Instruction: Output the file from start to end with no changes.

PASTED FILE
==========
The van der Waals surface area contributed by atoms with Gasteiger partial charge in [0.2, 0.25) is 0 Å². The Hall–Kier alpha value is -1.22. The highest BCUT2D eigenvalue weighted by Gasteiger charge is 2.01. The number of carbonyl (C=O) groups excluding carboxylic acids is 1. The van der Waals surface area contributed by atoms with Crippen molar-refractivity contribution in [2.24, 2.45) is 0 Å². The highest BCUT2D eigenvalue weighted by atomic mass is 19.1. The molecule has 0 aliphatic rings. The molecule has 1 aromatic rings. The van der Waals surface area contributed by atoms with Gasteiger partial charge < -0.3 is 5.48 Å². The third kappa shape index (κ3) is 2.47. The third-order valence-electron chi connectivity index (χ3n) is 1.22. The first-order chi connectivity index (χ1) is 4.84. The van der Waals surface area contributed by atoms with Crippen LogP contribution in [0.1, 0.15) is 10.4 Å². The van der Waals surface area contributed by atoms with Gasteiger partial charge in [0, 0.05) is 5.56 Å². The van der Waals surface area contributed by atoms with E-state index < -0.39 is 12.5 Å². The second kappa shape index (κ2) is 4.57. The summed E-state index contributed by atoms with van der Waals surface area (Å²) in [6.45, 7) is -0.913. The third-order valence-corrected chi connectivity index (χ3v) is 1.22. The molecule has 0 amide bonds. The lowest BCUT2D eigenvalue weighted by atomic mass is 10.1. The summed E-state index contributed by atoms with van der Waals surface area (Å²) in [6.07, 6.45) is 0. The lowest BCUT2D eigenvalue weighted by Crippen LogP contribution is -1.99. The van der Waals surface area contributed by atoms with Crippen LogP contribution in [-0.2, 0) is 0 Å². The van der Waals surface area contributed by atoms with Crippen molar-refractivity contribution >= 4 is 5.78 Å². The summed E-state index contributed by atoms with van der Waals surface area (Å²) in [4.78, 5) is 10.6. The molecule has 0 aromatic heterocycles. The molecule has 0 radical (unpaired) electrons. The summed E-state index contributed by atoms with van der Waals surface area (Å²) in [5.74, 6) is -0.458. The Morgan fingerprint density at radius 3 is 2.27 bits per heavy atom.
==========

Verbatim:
The van der Waals surface area contributed by atoms with Gasteiger partial charge in [0.2, 0.25) is 0 Å². The Hall–Kier alpha value is -1.22. The highest BCUT2D eigenvalue weighted by Gasteiger charge is 2.01. The number of carbonyl (C=O) groups excluding carboxylic acids is 1. The van der Waals surface area contributed by atoms with Crippen molar-refractivity contribution in [2.24, 2.45) is 0 Å². The highest BCUT2D eigenvalue weighted by atomic mass is 19.1. The molecule has 0 aliphatic rings. The molecule has 1 aromatic rings. The van der Waals surface area contributed by atoms with Gasteiger partial charge < -0.3 is 5.48 Å². The third kappa shape index (κ3) is 2.47. The third-order valence-electron chi connectivity index (χ3n) is 1.22. The first-order chi connectivity index (χ1) is 4.84. The van der Waals surface area contributed by atoms with Crippen LogP contribution in [0.1, 0.15) is 10.4 Å². The van der Waals surface area contributed by atoms with Gasteiger partial charge in [0, 0.05) is 5.56 Å². The van der Waals surface area contributed by atoms with E-state index < -0.39 is 12.5 Å². The second kappa shape index (κ2) is 4.57. The summed E-state index contributed by atoms with van der Waals surface area (Å²) in [6.45, 7) is -0.913. The third-order valence-corrected chi connectivity index (χ3v) is 1.22. The molecule has 0 amide bonds. The lowest BCUT2D eigenvalue weighted by atomic mass is 10.1. The summed E-state index contributed by atoms with van der Waals surface area (Å²) in [6.07, 6.45) is 0. The lowest BCUT2D eigenvalue weighted by Crippen LogP contribution is -1.99. The van der Waals surface area contributed by atoms with Crippen LogP contribution in [-0.2, 0) is 0 Å². The van der Waals surface area contributed by atoms with Crippen molar-refractivity contribution >= 4 is 5.78 Å². The summed E-state index contributed by atoms with van der Waals surface area (Å²) in [4.78, 5) is 10.6. The molecule has 0 aromatic heterocycles. The molecule has 0 radical (unpaired) electrons. The summed E-state index contributed by atoms with van der Waals surface area (Å²) in [5.74, 6) is -0.458. The Morgan fingerprint density at radius 3 is 2.27 bits per heavy atom.